A few weeks back, ABC's 20/20 had an interesting segment on resort fees. These are the extra-added tack-ons that some hotels add to your bill, that you may not be aware of when they're quoting the rack rate.
20/20 checked into the de luxe Arizona Biltmore, where the measly $450/night room rate didn't cover the USA Today tossed outside the door. Or the use of the putting green. (Hey, it is an 18 hole putting green.) Not to mention use of the gym, and the shuttle to a nearby shopping mall.
This reminds me of the list of cruise amenities I once saw, which had on it "free calisthenics". I'm sure they meant "free exercise class", but "free calisthenics" sounds like "free breathing" - it's definitely something you can do on your own.
While the Biltmore's sneaky mandatory charges may seem niggling, ABC reports that:
Resort fees at other hotels are even more incredible including items like pool towels and the in-room safe. Some places even charge for opening the mini bar whether or not you take something out.
Opening the mini bar?
Kids, get away from that mini bar. No, you can't even look. I know it's more fun if you take it out of the mini bar, but, trust me, that bottle of mini-Snickers bars is probably stale. And you're paying a big premium for that jar, which we're just going to leave here anyway.
Get me the desk. No, I'm not paying for the privilege of having a mini bar in my room. You should be paying me to have it in here.
(As it turns out, it's actually a good thing I had a warning about this. During February school vacation, I always take my young nieces - now 10 and 11 - for a hotel-with-a-pool overnight. Well, we were in our jammies and got into bed to eat pretzels and watch a movie when Caroline remembered that she'd seen a tray on the desk. Figuring that having a snack tray was good idea, she went over to it and started removing the stuff that was on it, when I let out a shriek. The items on the tray - mini-cans of worth-their-weight-in-gold cashews, etc. - were all hooked to a computer, and merely removing them put a charge on your room. Unfortunately, Caroline was swifter than my shriek, and I had to call the desk to unload the charges from my bill. The items, by the way, weren't that securely fixed to the tray, just resting in slots. So I can imagine that quite a few folks incur charges this way. Sure, you can fight it at checkout, but I'm sure plenty of people say to hell with it.)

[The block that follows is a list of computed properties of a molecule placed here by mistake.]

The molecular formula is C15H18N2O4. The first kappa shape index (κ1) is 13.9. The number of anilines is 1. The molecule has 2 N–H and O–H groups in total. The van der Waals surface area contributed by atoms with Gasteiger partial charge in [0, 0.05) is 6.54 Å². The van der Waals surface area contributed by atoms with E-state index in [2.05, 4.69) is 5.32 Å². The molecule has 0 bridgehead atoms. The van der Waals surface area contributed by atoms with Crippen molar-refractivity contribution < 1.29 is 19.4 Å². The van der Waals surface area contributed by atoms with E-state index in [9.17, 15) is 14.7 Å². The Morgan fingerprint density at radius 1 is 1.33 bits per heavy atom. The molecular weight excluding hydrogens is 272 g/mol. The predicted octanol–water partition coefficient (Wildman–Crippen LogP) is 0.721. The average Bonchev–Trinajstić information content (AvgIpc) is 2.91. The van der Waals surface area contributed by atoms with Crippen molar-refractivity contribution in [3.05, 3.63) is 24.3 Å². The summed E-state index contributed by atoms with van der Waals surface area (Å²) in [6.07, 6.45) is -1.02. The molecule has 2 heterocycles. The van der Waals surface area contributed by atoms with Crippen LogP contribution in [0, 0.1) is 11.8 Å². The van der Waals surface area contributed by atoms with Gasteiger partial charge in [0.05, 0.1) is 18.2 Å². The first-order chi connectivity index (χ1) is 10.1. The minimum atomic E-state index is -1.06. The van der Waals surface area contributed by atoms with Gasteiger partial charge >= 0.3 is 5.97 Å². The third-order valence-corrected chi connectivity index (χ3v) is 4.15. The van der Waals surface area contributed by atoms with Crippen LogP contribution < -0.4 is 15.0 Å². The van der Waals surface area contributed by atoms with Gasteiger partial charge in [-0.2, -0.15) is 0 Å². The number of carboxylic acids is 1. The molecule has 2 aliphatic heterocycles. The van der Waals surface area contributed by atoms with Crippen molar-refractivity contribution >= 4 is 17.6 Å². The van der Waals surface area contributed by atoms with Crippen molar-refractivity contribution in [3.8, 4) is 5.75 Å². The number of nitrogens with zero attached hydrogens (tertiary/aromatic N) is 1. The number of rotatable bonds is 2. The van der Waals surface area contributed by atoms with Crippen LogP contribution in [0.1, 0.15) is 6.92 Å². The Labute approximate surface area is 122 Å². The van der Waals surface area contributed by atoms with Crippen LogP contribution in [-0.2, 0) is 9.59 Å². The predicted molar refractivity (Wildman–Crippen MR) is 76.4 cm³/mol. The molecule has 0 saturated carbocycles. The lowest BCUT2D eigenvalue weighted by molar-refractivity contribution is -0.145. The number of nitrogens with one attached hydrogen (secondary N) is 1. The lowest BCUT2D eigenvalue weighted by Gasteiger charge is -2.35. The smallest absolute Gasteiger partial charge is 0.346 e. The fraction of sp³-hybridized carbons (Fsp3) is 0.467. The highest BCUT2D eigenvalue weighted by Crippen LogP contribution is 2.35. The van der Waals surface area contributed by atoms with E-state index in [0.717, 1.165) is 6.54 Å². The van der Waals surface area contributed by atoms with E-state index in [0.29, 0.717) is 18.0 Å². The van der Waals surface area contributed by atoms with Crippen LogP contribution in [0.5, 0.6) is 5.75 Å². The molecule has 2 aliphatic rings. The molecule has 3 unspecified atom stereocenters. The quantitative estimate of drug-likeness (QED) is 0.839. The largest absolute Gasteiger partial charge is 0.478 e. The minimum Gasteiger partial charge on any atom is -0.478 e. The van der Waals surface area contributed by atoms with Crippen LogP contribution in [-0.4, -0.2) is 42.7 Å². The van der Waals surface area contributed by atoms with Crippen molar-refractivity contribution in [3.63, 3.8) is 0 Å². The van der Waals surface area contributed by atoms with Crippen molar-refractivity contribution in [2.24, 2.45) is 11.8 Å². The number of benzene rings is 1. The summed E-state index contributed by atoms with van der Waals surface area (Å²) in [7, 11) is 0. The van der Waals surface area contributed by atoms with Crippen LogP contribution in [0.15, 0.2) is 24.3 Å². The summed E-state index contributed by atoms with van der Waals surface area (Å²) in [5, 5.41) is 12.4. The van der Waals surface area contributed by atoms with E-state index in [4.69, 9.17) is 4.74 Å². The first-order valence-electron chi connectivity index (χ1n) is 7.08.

And paying for the use of the safe? What's the message here? We offer these safes because the cleaning people, or other hotel employees or guests, may want to filch your pearls or your iPod, but we want to make sure you pay for this benefit.
And, as "20/20" discovered, some hotels don't even disclose their resort fees until it's too late.
At Colorado's Cordillera Inn, the resort fee was for the nightly turn-down service?
Is having someone plump your pillow, fold the quilt, and put a chocolate on your pillow really worth $11 a night?
The ABC report also chronicled hefty fees for sending a fax and holding a package for pick up by FedEx.
Interesting, isn't it, that it's the expensive hotels that gouge for these extras? When I've stayed in lower end hotels, I've had the front desk send fax for free, and take care of other little niceties. And the bare bones, retreat-house-like motel I stay at in Syracuse includes free Internet access and long distance, while the more upscale one just up the street charges $10 a night for Internet. (This was the straw that broke my back in terms of staying at the "nicer" hotel.)
If you squawk about the fees - and promise not to use the putting green or the room safe - some hotels will make the "mandatory fee" go away.
We've found something similar in Ireland, where breakfast is often included in a hotel charge. Generally, when we've told them we don't eat breakfast, they remove the charge.
Many years ago, we stayed at Ashford Castle in County Mayo - a mistake all round, given that we're not the posh country resort types, and given that everyone else in the place was a cigar smoking American MBA on a golf junket. (Shudder.) And the entertainment in the in house "pub" was as stage-Irish as I've ever seen. (I must admit, the restaurant was excellent, albeit pricey. On night two, we ate at a small B&B in town, supping on fresh-caught salmon that the proprietress' husband had just caught.)
But the thing I remember most was the tack-on charge for breakfast, which I remember as $40. The one day we ate breakfast there, we did so late, and they were no longer serving anything other than coffee, tea, and brown bread.
Now, my idea of heaven is Irish tea and brown bread, but it's not my idea of $40 worth of heaven.
They whittled the fee down a bit when we complained, but it really can cost you if you don't read the fine print.
(Fee for opening the mini bar, indeed!)